AS400_Sample_Executive_Summary_Memo - 3. The arguments for...

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UCLA AIR FORCE ROTC Detachment 055 12 Mar 10 MEMORANDUM FOR AFROTC DET 055/CC FROM: 055 AFROTC CW/XX SUBJECT: Servicemen Free Speech 1. Military members are required to remain silent on matters of policy when speaking to the public. There are arguments suggesting why this requirement is detrimental to democracy, but it is crucial to military mission success. The attached position paper discusses the various issues pertaining to the free speech rights of military personnel. 2. The arguments against the censorship policy center around how it is an undemocratic practice that forces military members to stay silent on matters that directly affect them. For, instance, military members are not allowed to make statements against a policy to the public that they may disagree with, a policy that could, in turn, get them killed. Given that freedom of speech is fundamental enough to our democracy to be made our First Amendment, some argue that it is counter-democratic to silence military members.
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Unformatted text preview: 3. The arguments for the restriction on freedom of speech center on its importance for the correct functioning of the military system. Even though military members are required to give up their freedoms, they do so in order to operate more cohesively and prevent clashing of politics within the armed forces. The current policy ensures that military members are able to focus on the mission at hand and not the politics of the conflict, therefore able to fight effectively preserving our nation. 4. The current policy reflects the best interests of our nation. As it is, the policy helps reduces casualties and ensure the military functions the best it possibly can. 5. If you have any questions, comments or concerns, please feel free to contact me at 310-123-4567 or email at [email protected] . AWS M. CADET, C/Lt Col, AFROTC Vice Commander, 55th AFROTC Cadet Wing...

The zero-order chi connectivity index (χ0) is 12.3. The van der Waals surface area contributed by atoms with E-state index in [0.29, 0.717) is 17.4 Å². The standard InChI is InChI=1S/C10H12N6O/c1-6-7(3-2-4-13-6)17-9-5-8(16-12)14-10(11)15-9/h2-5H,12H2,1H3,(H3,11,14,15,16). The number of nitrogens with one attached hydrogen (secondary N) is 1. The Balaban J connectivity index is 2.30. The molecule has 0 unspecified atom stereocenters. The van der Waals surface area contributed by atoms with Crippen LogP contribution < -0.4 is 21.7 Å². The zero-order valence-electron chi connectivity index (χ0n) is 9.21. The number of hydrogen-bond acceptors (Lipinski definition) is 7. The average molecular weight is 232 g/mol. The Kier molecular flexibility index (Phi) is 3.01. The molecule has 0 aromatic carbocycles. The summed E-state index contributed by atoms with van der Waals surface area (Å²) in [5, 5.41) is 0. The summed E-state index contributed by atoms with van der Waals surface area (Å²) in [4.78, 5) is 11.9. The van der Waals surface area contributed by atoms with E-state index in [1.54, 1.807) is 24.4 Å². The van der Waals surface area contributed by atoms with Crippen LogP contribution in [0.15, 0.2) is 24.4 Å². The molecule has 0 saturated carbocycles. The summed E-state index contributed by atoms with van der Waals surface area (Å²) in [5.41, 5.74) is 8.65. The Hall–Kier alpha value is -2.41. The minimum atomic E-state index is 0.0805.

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This note was uploaded on 01/04/2012 for the course AERO 140 taught by Professor Williamperis during the Fall '11 term at UCLA.

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